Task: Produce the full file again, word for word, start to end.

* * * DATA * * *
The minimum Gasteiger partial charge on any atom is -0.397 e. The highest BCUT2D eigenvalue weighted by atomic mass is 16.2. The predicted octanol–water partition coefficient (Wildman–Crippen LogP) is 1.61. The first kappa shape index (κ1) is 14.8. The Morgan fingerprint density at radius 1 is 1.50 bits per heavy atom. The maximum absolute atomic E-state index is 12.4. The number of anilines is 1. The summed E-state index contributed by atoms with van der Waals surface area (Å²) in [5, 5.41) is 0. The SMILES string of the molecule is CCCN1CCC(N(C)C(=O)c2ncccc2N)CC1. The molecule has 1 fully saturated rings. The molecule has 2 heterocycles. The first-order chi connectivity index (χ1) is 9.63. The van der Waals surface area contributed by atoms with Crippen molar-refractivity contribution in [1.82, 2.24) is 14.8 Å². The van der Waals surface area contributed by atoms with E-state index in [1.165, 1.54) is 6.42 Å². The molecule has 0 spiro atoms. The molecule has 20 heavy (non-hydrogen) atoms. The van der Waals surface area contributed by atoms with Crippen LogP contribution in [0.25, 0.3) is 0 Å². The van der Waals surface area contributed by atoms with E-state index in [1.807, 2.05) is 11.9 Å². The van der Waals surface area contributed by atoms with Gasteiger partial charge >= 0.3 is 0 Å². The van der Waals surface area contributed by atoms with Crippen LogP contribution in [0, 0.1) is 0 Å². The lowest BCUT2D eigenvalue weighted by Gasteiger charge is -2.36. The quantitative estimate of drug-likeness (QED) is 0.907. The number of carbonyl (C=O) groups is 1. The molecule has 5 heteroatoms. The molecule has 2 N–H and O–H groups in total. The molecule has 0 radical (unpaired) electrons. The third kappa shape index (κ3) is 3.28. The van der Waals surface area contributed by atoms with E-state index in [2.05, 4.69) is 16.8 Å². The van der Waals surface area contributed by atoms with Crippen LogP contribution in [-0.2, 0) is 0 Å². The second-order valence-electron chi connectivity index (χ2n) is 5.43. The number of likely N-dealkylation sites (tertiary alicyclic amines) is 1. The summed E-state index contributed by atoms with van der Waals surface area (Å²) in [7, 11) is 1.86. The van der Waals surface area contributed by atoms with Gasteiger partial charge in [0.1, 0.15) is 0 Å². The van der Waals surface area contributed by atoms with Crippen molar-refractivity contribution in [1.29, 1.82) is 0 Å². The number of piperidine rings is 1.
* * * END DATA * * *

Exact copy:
The minimum Gasteiger partial charge on any atom is -0.397 e. The highest BCUT2D eigenvalue weighted by atomic mass is 16.2. The predicted octanol–water partition coefficient (Wildman–Crippen LogP) is 1.61. The first kappa shape index (κ1) is 14.8. The Morgan fingerprint density at radius 1 is 1.50 bits per heavy atom. The maximum absolute atomic E-state index is 12.4. The number of anilines is 1. The summed E-state index contributed by atoms with van der Waals surface area (Å²) in [5, 5.41) is 0. The SMILES string of the molecule is CCCN1CCC(N(C)C(=O)c2ncccc2N)CC1. The molecule has 1 fully saturated rings. The molecule has 2 heterocycles. The first-order chi connectivity index (χ1) is 9.63. The van der Waals surface area contributed by atoms with Crippen molar-refractivity contribution in [1.82, 2.24) is 14.8 Å². The van der Waals surface area contributed by atoms with E-state index in [1.165, 1.54) is 6.42 Å². The molecule has 0 spiro atoms. The molecule has 20 heavy (non-hydrogen) atoms. The van der Waals surface area contributed by atoms with Crippen LogP contribution in [0.25, 0.3) is 0 Å². The van der Waals surface area contributed by atoms with E-state index in [1.807, 2.05) is 11.9 Å². The van der Waals surface area contributed by atoms with Gasteiger partial charge >= 0.3 is 0 Å². The van der Waals surface area contributed by atoms with Crippen LogP contribution in [0, 0.1) is 0 Å². The lowest BCUT2D eigenvalue weighted by Gasteiger charge is -2.36. The quantitative estimate of drug-likeness (QED) is 0.907. The number of carbonyl (C=O) groups is 1. The molecule has 5 heteroatoms. The molecule has 2 N–H and O–H groups in total. The molecule has 0 radical (unpaired) electrons. The third kappa shape index (κ3) is 3.28. The van der Waals surface area contributed by atoms with E-state index in [2.05, 4.69) is 16.8 Å². The van der Waals surface area contributed by atoms with Crippen LogP contribution in [-0.2, 0) is 0 Å². The second-order valence-electron chi connectivity index (χ2n) is 5.43. The number of likely N-dealkylation sites (tertiary alicyclic amines) is 1. The summed E-state index contributed by atoms with van der Waals surface area (Å²) in [7, 11) is 1.86. The van der Waals surface area contributed by atoms with Gasteiger partial charge in [0.1, 0.15) is 0 Å². The van der Waals surface area contributed by atoms with Crippen molar-refractivity contribution in [1.29, 1.82) is 0 Å². The number of piperidine rings is 1.